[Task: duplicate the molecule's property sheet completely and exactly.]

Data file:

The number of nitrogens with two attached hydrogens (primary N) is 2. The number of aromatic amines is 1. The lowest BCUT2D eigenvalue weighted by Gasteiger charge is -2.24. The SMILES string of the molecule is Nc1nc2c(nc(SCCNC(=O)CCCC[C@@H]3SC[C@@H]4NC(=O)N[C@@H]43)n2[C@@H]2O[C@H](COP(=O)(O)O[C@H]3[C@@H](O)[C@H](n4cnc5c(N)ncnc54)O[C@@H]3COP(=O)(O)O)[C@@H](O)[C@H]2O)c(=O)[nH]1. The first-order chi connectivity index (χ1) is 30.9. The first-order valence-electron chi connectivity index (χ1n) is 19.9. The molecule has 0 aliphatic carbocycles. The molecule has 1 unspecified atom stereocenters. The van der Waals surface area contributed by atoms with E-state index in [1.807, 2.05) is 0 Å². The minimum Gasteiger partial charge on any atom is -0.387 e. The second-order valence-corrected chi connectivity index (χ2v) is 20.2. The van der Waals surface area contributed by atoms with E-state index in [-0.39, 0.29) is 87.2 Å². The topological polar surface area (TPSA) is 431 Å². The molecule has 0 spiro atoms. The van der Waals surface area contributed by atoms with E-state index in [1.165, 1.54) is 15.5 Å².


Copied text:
The number of nitrogens with two attached hydrogens (primary N) is 2. The number of aromatic amines is 1. The lowest BCUT2D eigenvalue weighted by Gasteiger charge is -2.24. The SMILES string of the molecule is Nc1nc2c(nc(SCCNC(=O)CCCC[C@@H]3SC[C@@H]4NC(=O)N[C@@H]43)n2[C@@H]2O[C@H](COP(=O)(O)O[C@H]3[C@@H](O)[C@H](n4cnc5c(N)ncnc54)O[C@@H]3COP(=O)(O)O)[C@@H](O)[C@H]2O)c(=O)[nH]1. The first-order chi connectivity index (χ1) is 30.9. The first-order valence-electron chi connectivity index (χ1n) is 19.9. The molecule has 0 aliphatic carbocycles. The molecule has 1 unspecified atom stereocenters. The van der Waals surface area contributed by atoms with E-state index in [1.807, 2.05) is 0 Å². The minimum Gasteiger partial charge on any atom is -0.387 e. The second-order valence-corrected chi connectivity index (χ2v) is 20.2. The van der Waals surface area contributed by atoms with E-state index in [-0.39, 0.29) is 87.2 Å². The topological polar surface area (TPSA) is 431 Å². The molecule has 0 spiro atoms. The van der Waals surface area contributed by atoms with E-state index in [1.165, 1.54) is 15.5 Å².